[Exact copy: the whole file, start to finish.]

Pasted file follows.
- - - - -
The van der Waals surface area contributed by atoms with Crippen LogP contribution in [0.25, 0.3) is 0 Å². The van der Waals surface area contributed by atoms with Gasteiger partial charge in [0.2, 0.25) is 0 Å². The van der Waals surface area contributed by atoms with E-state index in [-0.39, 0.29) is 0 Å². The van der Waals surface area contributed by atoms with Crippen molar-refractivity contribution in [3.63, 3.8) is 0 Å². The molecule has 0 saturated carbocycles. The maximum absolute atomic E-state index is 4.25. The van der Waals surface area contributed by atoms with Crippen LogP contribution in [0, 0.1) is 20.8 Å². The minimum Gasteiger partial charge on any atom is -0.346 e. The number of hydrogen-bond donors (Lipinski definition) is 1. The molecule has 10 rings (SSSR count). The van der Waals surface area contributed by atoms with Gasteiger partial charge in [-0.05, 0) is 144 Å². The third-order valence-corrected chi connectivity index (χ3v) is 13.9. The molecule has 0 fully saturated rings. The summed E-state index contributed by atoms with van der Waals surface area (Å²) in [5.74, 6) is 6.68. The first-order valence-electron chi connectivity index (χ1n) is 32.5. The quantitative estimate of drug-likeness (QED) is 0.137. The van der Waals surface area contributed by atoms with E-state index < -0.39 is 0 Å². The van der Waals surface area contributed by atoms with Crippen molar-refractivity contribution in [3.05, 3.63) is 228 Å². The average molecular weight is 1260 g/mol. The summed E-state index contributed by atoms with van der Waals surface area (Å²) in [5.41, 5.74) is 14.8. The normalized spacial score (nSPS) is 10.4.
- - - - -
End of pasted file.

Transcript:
The van der Waals surface area contributed by atoms with Crippen LogP contribution in [0.25, 0.3) is 0 Å². The van der Waals surface area contributed by atoms with Gasteiger partial charge in [0.2, 0.25) is 0 Å². The van der Waals surface area contributed by atoms with E-state index in [-0.39, 0.29) is 0 Å². The van der Waals surface area contributed by atoms with Crippen molar-refractivity contribution in [3.63, 3.8) is 0 Å². The molecule has 0 saturated carbocycles. The maximum absolute atomic E-state index is 4.25. The van der Waals surface area contributed by atoms with Crippen LogP contribution in [0, 0.1) is 20.8 Å². The minimum Gasteiger partial charge on any atom is -0.346 e. The number of hydrogen-bond donors (Lipinski definition) is 1. The molecule has 10 rings (SSSR count). The van der Waals surface area contributed by atoms with Gasteiger partial charge in [-0.05, 0) is 144 Å². The third-order valence-corrected chi connectivity index (χ3v) is 13.9. The molecule has 0 fully saturated rings. The summed E-state index contributed by atoms with van der Waals surface area (Å²) in [5.74, 6) is 6.68. The first-order valence-electron chi connectivity index (χ1n) is 32.5. The quantitative estimate of drug-likeness (QED) is 0.137. The van der Waals surface area contributed by atoms with E-state index < -0.39 is 0 Å². The van der Waals surface area contributed by atoms with Crippen molar-refractivity contribution in [3.05, 3.63) is 228 Å². The average molecular weight is 1260 g/mol. The summed E-state index contributed by atoms with van der Waals surface area (Å²) in [5.41, 5.74) is 14.8. The normalized spacial score (nSPS) is 10.4.